20 Jul 2011
In terms of tobacco control, the SCTS is:
• working towards understanding adolescent tobacco use patterns and determinants;
• examining water pipe toxicant exposure, dependence and risk;
• testing and integrating effective smoking cessation interventions; and
• building regional tobacco control (TC) research capacity.
Five questions with Dr Fouad
1. What motivated you to run for the FCA Board?
Because I’ve been working in tobacco control since the mid-90s, I’ve gained a thorough understanding of how big a threat tobacco use has become to the health of people in Syria and the rest of the Middle East.
Being on the FCA’s board will help shed more light on the tobacco control problems and efforts in Syria, plus help implement the Framework Convention on Tobacco Control (FCTC) throughout the region.
2. What do you think is the biggest challenge facing FCA and tobacco control in general?
Both face many challenges but the biggest is funding.
FCA is one of the strongest alliances against the tobacco industry but it needs continuous funding to succeed.
3. How long have you worked in tobacco control work and why did you get involved?
I began working in tobacco control in 1997, when I became the director of primary health care in northern Syria, which was a government position. I established the tobacco control programme as a main component of the prevention strategy.
In 2002, and in collaboration with international institutions, I was involved in establishing the Syrian Center for Tobacco Studies in response to the increasing needs for controlling tobacco – – particularly in relation to the rapid spread of water pipe smoking.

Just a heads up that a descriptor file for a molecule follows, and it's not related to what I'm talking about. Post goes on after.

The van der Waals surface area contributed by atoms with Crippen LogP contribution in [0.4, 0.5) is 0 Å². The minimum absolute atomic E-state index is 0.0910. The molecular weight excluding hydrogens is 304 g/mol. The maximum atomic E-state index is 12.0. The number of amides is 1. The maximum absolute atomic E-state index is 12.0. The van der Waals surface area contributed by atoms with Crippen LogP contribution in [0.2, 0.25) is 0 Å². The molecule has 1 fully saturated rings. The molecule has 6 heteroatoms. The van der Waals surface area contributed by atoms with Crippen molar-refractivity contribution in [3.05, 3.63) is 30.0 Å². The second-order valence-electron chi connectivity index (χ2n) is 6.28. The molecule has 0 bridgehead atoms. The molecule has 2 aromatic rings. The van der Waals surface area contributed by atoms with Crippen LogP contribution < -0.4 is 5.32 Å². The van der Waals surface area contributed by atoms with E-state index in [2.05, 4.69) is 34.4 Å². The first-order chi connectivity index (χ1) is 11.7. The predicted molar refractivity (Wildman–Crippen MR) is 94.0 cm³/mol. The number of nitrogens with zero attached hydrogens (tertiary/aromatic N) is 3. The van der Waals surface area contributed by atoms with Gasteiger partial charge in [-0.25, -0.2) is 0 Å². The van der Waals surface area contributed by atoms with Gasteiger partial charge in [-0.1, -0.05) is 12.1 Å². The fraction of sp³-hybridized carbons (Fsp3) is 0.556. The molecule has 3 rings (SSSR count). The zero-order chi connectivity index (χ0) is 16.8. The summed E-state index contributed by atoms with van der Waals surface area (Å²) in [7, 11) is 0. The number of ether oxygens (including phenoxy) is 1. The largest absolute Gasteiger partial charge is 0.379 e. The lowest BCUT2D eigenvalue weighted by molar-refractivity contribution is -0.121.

I had two main reasons for getting involved with tobacco control.
The first one was personal: because I lost my father early in my life due to a heart attack – although he survived non-Hodgkin lymphoma! He was a heavy smoker and couldn’t quit even after his first angina.
The second reason was professional, because as a general surgeon I dealt with many patients suffering from different types of cancer – – tobacco smoking was one of the most difficult issues to discuss with them.
4. What do you think TC advocates living outside EMRO could learn from the TC work being done in your region?
Water -pipe smoking is widely used in this region, and also other parts of the world. This has become a silent danger that needs to be combated in a variety of ways.
I think TC advocates living outside EMRO who are dealing with the effects of water pipe smoking could learn from work being done here to combat the problem.
5. What are your TC priorities until the end of the year?
I plan to encourage more regional organisations to join international TC efforts.
I also want to develop a preliminary regional plan for FCTC implementation in regional countries that have signed and ratified the treaty.